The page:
Student Loan Debt and Indifference in Higher Education

Perhaps the worst thing that ever happened to parents trying to help their children attend college was the government's Stafford Loan Program. That program was intended to provide students and their families with low-interest loans to help with college expenses.  It also assured colleges and universities that they'd receive payment for tuition and other fees.  And, at around that same time, it seems that many colleges simply stopped trying to control costs.

According to U.S. News and other sources, the cost of higher education is among the fastest-rising costs in America today. Since 1980, tuition charges at U.S. colleges and universities have risen 757 percent. Over the same period of time, food and electricity costs have risen about 150 percent. Families can no longer save enough money to pay their children's college expenses.  Students can no longer work for a few years after high school and earn enough money to cover the expense of a bachelor's degree.  The only alternative for a lot of students is to incur debt.

In just the past 10 years, student loan debt has soared from $260 billion to $1.3 trillion; average debt jumped from $18,650 to $33,000 per student; and the number of people over age 60 with student loan debt tripled to 2.1 million.  According to Mitch Daniels, president of Purdue University and former governor of Indiana, college graduates burdened with student loan debts "are postponing marriage, childbearing and home purchases, and... limiting the percentage of young people who start a business or try to do something entrepreneurial. Every citizen and taxpayer should be concerned about it."

With the outstanding balance of student loans growing by over $2,700 per second, some analysts believe that student loan debt will prove to be the next bubble in our economy.  Graduates are carrying anywhere from thousands to tens of thousands to hundreds of thousands of dollars in student loan obligations. When it gets difficult to make payments, there's no declaring bankruptcy; there's no ignoring bills if one can't pay them; there's no getting rid of it. 

Not long ago, I taught my Introduction to Design of Experiments (DOE) seminar at a large manufacturing company.  One of the attendees was an entry-level engineer who had just graduated with a BSME from a highly respected engineering school. He told me that his student loan balance is over $110,000.  I wondered, how does one get married, start a family, or buy a house when they're over a hundred thousand dollars in debt at the age of 22? Didn't someone in the financial aid office warn him about the danger of incurring such a heavy financial liability at such a young age?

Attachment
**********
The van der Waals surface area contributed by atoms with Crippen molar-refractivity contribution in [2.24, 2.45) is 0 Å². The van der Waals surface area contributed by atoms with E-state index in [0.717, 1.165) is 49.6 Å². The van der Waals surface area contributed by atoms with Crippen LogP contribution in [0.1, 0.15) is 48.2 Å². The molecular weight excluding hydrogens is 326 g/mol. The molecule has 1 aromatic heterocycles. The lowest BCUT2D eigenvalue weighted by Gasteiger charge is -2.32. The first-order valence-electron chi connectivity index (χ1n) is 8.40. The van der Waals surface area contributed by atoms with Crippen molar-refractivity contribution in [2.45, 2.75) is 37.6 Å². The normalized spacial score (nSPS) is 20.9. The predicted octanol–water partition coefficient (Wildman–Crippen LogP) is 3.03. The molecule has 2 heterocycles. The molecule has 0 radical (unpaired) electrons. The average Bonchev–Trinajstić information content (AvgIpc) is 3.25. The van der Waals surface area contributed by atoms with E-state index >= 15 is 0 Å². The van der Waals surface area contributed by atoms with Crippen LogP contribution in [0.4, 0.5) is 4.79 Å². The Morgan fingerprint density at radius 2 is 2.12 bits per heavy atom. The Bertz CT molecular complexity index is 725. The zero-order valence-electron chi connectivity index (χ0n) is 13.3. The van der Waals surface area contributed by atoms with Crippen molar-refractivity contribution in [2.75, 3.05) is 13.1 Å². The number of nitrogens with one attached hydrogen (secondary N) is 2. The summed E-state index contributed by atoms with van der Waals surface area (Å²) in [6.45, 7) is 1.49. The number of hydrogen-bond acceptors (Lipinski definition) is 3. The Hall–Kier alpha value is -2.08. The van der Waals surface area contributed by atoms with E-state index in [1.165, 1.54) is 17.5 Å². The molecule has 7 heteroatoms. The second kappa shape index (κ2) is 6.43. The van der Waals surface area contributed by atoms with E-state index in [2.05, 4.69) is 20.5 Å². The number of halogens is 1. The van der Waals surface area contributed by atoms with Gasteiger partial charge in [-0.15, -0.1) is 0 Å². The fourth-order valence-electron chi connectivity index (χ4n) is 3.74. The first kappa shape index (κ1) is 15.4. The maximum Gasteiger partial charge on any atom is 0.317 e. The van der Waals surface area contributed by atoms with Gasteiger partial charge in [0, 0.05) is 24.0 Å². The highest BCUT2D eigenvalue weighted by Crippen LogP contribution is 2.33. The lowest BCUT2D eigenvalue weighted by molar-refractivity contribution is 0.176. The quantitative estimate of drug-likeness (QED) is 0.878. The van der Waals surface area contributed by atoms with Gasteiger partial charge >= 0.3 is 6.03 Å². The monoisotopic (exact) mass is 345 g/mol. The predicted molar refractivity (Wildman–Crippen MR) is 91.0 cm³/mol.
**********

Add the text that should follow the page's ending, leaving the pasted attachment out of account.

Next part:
Unfortunately, too many people in higher education just don't seem to care that their students graduate mired in debt.  I was recently invited to meet with the provost of a prestigious university.  A week before our meeting, he mailed me a parking pass for the main administration building.  When I arrived, I parked next to the university president's reserved parking spot.

In that space was a dazzling red luxury sedan.  

Many students and their families are making financial sacrifices and/or incurring debt to attend that school; and the university president is tooling around the campus in an $80,000 land yacht.  Is the president (1) stupid or (2) indifferent? There's no door number three; it's either incredible ignorance or inexcusable indifference. I don't care if the president is personally wealthy; I don't care if the car is a rental or a lease.  You don't drive around in a flashy luxury automobile in the face of the student loan crisis that's confronting your students, alumni and the nation at large.

Drop the indifference.  Drive a Focus.  Then provide some leadership to get the university's budget under control, eliminate wasteful spending, and reduce costs.


Notes

_________________, “2014 Graduates had highest student loan debt ever,” www.usnews.com.

Kelly Holland, “The High Economic and social costs of student loan debt," www.cnbc.com.

Travis Mitchell, “20 Years of Tuition Growth at National Universities,” www.usnews.com.

Claire Murdough, “What Really Happens If You Default on Your Student Loans?”, www.lifehacker.com.

John Schoen, "State budget squeeze pushes college students deeper into debt," www.cnbc.com.

Doug Short, “Median Household Income Growth: Deflating the American Dream,” www.advisorperspectives.com.


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